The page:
KOMO identified the pilot as Gary Pfitzner, of Issaquah. Also killed in the crash was Bill Strothman, a former longtime KOMO photographer. Both men were working for Cahokia, Ill.-based Helicopters Inc., which owned the Eurocopter AS350 helicopter. The aircraft was leased jointly by KOMO and KING-TV.
Firefighters who arrived at the scene before 8 a.m. found a “huge black cloud of smoke” and two cars and a pickup truck engulfed in flames, Seattle Fire Department spokesman Kyle Moore said.
Fuel running down the street also was on fire, and crews worked to stop it before it entered the sewer, Moore said.
An injured man managed to free himself from a burning car and was taken to Harborview Medical Center. The man was on fire, and a police officer helped him to the ground and put out the flames, police spokeswoman Renee Witt said.
Richard Newman, 38, suffered burns on his lower back and arm, covering up to 20 percent of his body, hospital spokeswoman Susan Gregg said. He was in serious condition in the intensive care unit and likely will require surgery, she said.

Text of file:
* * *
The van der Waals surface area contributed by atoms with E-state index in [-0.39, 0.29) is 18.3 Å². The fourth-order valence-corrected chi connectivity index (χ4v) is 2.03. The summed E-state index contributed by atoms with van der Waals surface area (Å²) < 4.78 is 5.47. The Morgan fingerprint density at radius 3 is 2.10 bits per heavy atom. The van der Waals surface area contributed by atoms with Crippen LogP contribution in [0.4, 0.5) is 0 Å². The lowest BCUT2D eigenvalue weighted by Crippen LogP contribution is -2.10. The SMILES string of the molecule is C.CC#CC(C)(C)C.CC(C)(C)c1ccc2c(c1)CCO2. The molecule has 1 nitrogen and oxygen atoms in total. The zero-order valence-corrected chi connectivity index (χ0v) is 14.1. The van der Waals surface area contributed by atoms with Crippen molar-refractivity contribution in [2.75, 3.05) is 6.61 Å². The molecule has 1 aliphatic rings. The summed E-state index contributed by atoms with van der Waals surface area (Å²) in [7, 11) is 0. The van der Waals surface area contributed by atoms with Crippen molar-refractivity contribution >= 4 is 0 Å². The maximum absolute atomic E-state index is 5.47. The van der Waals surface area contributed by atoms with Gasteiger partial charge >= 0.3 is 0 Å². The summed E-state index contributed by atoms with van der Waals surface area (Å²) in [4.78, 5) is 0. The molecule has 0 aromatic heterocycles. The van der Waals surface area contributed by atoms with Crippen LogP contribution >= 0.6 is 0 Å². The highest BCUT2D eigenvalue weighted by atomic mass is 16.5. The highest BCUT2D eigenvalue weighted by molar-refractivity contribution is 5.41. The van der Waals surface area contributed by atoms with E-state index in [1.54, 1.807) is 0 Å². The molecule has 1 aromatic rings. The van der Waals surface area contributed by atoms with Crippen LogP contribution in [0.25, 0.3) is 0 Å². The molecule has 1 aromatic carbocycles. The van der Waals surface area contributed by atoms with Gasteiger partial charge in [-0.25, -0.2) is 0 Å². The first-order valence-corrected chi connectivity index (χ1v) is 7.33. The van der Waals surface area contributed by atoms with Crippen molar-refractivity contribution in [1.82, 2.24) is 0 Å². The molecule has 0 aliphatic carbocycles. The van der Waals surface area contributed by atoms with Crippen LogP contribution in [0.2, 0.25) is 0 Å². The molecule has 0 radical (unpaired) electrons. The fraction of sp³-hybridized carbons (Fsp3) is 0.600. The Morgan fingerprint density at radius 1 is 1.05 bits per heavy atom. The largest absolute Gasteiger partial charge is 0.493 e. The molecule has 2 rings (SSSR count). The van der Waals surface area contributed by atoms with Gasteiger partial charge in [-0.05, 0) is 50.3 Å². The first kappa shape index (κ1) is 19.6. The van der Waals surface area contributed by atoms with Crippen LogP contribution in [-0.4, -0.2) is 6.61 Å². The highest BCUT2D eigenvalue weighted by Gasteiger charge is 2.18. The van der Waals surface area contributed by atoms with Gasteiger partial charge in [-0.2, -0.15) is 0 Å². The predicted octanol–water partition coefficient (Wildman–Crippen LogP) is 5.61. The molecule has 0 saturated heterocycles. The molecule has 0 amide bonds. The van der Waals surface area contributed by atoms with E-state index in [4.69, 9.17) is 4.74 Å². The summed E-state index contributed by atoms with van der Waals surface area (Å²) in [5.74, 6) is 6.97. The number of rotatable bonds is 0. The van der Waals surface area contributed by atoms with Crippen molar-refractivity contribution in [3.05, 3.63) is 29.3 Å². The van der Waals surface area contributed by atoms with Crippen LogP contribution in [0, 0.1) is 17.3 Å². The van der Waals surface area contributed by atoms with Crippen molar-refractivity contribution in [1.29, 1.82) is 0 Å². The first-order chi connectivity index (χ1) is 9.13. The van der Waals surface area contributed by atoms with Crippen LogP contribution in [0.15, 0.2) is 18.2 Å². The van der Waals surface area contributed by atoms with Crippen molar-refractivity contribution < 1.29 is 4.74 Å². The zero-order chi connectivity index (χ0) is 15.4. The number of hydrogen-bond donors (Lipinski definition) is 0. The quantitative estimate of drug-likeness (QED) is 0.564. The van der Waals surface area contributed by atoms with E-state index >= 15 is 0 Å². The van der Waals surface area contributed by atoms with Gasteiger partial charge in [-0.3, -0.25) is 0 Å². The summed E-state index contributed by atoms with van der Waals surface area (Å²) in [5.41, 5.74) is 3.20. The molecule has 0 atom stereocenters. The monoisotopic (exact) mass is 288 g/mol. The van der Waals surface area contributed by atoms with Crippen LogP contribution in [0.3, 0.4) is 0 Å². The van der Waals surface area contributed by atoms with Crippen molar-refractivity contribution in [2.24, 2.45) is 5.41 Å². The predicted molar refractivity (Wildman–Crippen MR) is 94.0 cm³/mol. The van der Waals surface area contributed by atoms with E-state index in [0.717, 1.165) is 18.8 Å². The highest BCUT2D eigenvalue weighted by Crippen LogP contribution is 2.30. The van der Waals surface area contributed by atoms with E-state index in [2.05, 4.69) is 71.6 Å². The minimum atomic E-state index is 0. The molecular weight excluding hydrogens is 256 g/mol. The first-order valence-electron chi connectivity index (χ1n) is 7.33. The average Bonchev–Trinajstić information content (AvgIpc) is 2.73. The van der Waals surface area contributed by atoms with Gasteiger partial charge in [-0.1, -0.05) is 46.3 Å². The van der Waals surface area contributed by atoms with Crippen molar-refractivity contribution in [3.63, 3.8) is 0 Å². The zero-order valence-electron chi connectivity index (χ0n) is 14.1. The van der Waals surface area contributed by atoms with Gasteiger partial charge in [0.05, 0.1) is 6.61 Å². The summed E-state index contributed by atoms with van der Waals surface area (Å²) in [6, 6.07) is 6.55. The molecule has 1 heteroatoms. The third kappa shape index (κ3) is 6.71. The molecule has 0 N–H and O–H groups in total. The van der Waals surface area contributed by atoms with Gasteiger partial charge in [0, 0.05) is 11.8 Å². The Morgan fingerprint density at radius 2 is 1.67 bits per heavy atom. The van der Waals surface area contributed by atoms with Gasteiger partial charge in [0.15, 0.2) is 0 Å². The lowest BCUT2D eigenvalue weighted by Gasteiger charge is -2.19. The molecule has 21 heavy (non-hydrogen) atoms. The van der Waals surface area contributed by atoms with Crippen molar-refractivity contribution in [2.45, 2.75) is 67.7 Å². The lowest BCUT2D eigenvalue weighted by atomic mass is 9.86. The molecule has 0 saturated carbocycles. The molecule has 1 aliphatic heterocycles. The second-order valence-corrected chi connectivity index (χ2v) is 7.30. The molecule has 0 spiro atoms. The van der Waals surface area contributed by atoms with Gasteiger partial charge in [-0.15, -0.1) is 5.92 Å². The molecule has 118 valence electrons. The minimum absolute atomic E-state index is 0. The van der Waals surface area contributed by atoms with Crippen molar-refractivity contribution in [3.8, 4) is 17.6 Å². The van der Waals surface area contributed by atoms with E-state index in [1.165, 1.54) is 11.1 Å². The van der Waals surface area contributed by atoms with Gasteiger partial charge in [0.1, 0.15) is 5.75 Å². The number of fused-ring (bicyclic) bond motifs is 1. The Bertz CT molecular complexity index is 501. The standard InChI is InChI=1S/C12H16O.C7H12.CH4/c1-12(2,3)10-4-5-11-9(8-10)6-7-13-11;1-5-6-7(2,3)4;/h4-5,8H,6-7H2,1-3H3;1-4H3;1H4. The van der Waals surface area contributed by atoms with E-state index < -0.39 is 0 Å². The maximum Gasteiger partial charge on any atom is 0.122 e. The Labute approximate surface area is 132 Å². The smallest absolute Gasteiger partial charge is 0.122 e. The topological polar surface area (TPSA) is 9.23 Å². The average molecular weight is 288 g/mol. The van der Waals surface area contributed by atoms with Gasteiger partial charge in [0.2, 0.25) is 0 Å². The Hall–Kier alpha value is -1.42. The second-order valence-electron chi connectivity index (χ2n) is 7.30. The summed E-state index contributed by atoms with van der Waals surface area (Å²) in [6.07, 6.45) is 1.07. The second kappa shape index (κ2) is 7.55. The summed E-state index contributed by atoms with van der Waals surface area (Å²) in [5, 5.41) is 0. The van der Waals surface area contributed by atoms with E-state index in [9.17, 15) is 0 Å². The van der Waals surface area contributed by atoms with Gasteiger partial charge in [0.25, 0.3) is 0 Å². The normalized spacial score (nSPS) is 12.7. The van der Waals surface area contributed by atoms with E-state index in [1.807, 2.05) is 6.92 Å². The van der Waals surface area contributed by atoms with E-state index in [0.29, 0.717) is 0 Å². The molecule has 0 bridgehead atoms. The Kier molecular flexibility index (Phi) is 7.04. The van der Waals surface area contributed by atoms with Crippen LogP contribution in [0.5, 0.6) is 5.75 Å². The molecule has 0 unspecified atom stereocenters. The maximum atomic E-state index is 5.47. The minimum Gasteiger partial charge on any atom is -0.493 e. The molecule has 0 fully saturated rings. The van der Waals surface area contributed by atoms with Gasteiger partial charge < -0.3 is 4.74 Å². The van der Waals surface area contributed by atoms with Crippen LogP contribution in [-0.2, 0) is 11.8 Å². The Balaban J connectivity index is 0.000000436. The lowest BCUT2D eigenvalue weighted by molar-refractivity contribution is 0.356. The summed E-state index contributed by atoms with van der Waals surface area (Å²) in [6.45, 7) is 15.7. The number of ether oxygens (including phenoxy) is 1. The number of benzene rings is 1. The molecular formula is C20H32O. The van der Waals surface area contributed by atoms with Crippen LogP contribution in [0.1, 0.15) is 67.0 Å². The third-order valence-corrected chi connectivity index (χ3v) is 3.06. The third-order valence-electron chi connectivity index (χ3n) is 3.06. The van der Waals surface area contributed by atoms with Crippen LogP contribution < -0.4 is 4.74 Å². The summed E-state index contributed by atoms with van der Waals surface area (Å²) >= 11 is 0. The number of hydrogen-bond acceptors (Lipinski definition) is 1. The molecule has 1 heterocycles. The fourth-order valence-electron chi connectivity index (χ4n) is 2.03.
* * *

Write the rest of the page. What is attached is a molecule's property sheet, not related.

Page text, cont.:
Two others who were in cars that were struck by the helicopter were uninjured. One of them, a woman, went to a police station and talked to officers, while a man from the pickup walked to a nearby McDonald’s restaurant. Police later located him unhurt.
Murray said the crash site could be closed for three to five days while officials with the NTSB and Federal Aviation Administration probe what happened. Only the helicopter’s blue tail end could be identified among the wreckage strewn across the street.
Lewis said it wasn’t the regular KOMO helicopter but a temporary replacement for one that is in the shop for an upgrade.
KOMO is a block from the Space Needle and is surrounded by high-rise office and apartment buildings. Workers at the station rushed to the window when they heard the crash. KOMO reporters were then in the position of covering their colleagues’ deaths.